The Farmiloe Building was my last port of call during this year’s London Design Festival. I was there to see Designersblock; my third design show of the day, fifth show of the weekend, on the last day of an exhausting, exhilarating nine-day festival. I was tired, and if I’m completely honest, heretical as it sounds, a little designed-out.
Within seconds of setting foot in the grounds of this amazing building, I felt restored, ready to explore again, inspired and uplifted. I can’t tell you how much of that was Designersblock and how much was the Farmiloe building itself; the two were so beautifully intertwined. But I’ve written about Designersblock elsewhere, so now I want to tell you about this amazing space…
Built in 1868 by Browne & Robinson and located at the Smithfield Market end of John Street, this Clerkenwell landmark was once home to lead and glass merchants, George Farmiloe & Sons.
The 40,000 square foot space has a Portland stone and Aberdeen granite Italianate palazzo-style exterior. Inside, a vast full-height atrium connects the strongest Victorian warehouse floors in London. Further exploration leads you through a maze of paneled offices, although I was staggered to discover from Designerblock’s Bud Moore that they’re not real… “they are almost entirely fake – if you look at the walls they are actually cardboard painted chocolate brown, under the radiator covers there is no place where a radiator has ever been, if you look at the skylight you can see it’s below someone’s living room floor; basically it’s a film set.”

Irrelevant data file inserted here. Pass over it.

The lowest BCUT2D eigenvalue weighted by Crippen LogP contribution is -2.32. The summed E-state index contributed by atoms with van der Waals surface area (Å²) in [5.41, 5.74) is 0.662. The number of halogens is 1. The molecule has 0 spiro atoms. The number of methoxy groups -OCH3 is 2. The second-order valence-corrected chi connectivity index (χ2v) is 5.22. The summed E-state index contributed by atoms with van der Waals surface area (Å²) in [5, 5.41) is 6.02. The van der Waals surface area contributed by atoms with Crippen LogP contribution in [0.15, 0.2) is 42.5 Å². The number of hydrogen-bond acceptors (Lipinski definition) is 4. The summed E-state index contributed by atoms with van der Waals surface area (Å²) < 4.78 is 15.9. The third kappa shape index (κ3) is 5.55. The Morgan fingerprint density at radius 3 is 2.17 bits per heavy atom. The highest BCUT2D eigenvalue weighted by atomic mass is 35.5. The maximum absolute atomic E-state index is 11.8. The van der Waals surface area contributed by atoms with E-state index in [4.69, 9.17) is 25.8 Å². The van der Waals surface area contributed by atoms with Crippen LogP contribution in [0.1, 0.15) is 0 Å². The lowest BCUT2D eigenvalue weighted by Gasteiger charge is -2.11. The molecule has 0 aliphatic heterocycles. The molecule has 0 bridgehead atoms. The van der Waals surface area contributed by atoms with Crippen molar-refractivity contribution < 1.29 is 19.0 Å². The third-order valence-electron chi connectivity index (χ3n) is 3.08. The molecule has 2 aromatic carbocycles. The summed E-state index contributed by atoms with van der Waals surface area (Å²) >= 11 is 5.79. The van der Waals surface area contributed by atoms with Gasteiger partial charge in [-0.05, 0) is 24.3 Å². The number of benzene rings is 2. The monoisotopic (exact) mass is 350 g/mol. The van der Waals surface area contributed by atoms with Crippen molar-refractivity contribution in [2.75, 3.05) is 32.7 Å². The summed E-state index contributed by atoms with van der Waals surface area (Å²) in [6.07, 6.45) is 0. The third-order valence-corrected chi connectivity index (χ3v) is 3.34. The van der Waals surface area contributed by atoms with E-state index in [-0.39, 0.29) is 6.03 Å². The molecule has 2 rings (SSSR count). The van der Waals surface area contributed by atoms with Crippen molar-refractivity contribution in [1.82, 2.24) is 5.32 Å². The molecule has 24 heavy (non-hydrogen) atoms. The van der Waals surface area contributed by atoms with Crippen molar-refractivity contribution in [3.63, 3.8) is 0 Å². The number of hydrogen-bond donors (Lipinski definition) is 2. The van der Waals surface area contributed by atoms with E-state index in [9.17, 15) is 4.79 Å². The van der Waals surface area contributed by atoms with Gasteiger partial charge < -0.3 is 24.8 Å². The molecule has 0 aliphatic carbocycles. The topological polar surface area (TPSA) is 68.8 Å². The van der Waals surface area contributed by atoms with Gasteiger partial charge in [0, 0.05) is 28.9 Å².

And films aplenty have used the Farmiloe Building as a set, from Batman Begins and The Dark Knight to David Cronenberg’s gangster film Eastern Promises and from Sherlock Holmes (the 2009 remake) to Poirot, Marple and Spooks. But just what is about this building that inspires design show curators, film-makers and tired design writers alike? I think it’s to do with the contrasts and contradictions. The swooping open atrium set against the labyrinth of narrow corridors and tiny rooms. The opportunity to set something brand new and shiny against a backdrop of faded glory. The surprising change of pace that lurks around every corner.
Bud Moore touched on a similar theme when I asked him why it appealed to Designersblock “Personally I think it’s to do with context. People know the building has had a life before but they’re not really sure what it was. Visiting the building without the knowledge of the previous life it had as a warehouse for brass fittings and tiles gives you a blank space to project onto. You may or may not be intrigued about the previous use of the building but that previous use sits in your unconscious either way.
It has outdoor space, the atrium, the tunnel, all sorts of different ceiling heights, different backdrops (painted, fully finished and unfinished etc) so we can accommodate a wide variety of work in a setting that works best to show it off.”
Bud also described the building as “monumental” – and I think he’s right; it’s rare you get to stand in such a large, solid building – something that is so very… ‘there’.
Photography © Bud Moore unless otherwise stated